Sunday, January 10, 2016

Bridging the 17 million Nigeria housing deficit


Government will lead the aggressive intervention to increase supply, by undertaking construction of public housing and formulate policies that will invariably lead to private sector participation and ownership to reduce our housing deficit. – Minister of Power, Works and Housing, Babatunde Raji Fasola (SAN) in his inaugural ministerial press briefing on December 8, 2015.

According to the renowned American Psychologist, Abraham Harold Maslow in his hierarchy of needs theory, there are some basic physiological needs of human beings. Of these, three are basic. They are food, shelter and clothing.  In Nigeria, there is an estimated 17 million housing deficits. It must be stated that most of the shortages are in the urban centres. Little wonder some Nigerians live under bridges and some ramshackle makeshift contraptions just to shield them from the inclement weather and protect them from potential dangers. It is the dream of many Nigerians to cease being tenants and own their homes. While some realise this lifelong ambition, many do not.

The challenges of owing private homes in Nigeria are many. The first major one is land acquisition. Land Use Act of 1978 in section 1 says: “Subject to the provisions of this Act, all land comprised in the territory of each State in the Federation are hereby vested in the Governor of that State and such land shall be held in trust and administered for the use and common benefit of all Nigerians in accordance with the provisions of this Act.” Vesting land proprietary in governors or government and making it as part of our Constitution have been viewed as a great impediment to availability and affordability of houses to Nigerians.

According to Vanguard of August 6, 2013, some of the experts have this to say about access to land in Nigeria.  An Estate Surveyor and Valuer, Mr. Stephen Jagun was quoted as saying that “there would be no meaningful growth in the real sector if land continues to be under the firm grips of state governors.” According to him, “Land has become so expensive because unlike what used to obtain, you could buy a piece of land from either the community, an individual or from even a company and you go and register that title at the Land Registry. Once it is registered, it becomes a bankable document. Today, it is not so; you go and pay the usual fee and you take the document that they give to you and the survey plan to the government who will then issue you a certificate of occupancy, C of O.”  He went further: “At the end of it all, it is just double payment, and the C of O is a document that one waits ages for. The whole process has failed. The Military which promulgated the Land Use Decree said the reason they did so was to make land accessible to more Nigerians than before. But from our own experience, the reverse has been the case.”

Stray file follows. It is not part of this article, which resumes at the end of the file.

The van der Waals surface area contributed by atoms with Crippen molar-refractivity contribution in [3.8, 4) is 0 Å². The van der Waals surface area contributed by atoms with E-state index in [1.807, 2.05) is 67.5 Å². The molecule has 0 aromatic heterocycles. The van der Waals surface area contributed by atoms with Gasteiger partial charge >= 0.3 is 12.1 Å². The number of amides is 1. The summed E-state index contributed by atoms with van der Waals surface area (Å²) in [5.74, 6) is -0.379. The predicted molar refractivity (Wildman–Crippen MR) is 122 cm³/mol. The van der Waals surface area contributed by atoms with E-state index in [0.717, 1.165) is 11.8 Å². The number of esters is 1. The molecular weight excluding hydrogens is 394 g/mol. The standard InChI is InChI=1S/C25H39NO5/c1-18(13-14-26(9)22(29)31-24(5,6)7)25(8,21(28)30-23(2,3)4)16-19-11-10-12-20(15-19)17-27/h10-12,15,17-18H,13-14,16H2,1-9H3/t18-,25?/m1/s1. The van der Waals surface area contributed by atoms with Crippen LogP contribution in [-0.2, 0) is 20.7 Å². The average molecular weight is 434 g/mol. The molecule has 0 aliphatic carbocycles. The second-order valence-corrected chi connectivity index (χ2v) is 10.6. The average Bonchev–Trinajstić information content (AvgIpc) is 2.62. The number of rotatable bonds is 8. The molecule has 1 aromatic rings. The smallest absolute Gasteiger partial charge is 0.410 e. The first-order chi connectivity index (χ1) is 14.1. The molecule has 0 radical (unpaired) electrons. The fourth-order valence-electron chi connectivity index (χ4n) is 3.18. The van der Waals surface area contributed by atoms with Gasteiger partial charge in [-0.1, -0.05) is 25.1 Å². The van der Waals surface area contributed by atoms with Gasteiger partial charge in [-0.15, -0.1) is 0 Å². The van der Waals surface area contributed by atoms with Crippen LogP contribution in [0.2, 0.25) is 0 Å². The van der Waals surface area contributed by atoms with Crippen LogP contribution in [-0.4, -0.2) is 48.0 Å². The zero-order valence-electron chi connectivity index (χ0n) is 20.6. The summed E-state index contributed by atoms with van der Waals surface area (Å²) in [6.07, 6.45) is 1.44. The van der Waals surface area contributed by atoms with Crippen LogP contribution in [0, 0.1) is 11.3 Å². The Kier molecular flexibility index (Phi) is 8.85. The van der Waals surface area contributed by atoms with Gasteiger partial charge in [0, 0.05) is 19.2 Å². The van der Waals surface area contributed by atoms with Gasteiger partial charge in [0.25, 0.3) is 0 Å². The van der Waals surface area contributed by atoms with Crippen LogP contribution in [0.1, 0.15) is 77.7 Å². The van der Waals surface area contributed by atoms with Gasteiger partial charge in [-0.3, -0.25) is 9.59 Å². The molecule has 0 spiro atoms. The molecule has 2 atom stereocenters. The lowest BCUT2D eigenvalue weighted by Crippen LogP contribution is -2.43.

The Chairman of the Lagos State chapter of the Nigerian Institute of Quantity Surveyors, NIQS, Mr. Olayemi Shonubi however was of the opinion  that whether the Land Use Act remains in the Constitution or not, what is important is that land should be easily accessible to those who are genuinely interested in investing in housing production. The newspaper quoted him as saying that “Beyond the legalistic issue of how long it takes to amend an Act that is part of the Constitution, most states particularly Lagos, Ogun, Rivers and FCT Abuja are charging outrageous amounts of money as consent fees and transfer of mortgages because they view land as their own black gold and a resource they must maximise to boost their internally generated revenues.”

That apart, there is also the contentious issue of quackery in procurement of land titles. Many unscrupulous elements in government’s Ministry of Lands and Housing and their outside collaborators issue fake land title deeds to unsuspecting members of the public. This has caused a lot of tension and litigations on many acquired lands. Beyond government and its officials, there are also a lot of sharp practices and malpractices on the part of traditional land owners popularly called ‘Omo Onile’ among the Yorubas. They sell same plot of land to several persons. This is very rampant in South West Nigeria, especially in Lagos where land acquisition is at a high premium. Many have been killed, maimed and duped over land matters. Even when one acquires land genuinely, some of these land grabbers and touts ask for huge sums before any structure can be erected on a land that has been properly acquired.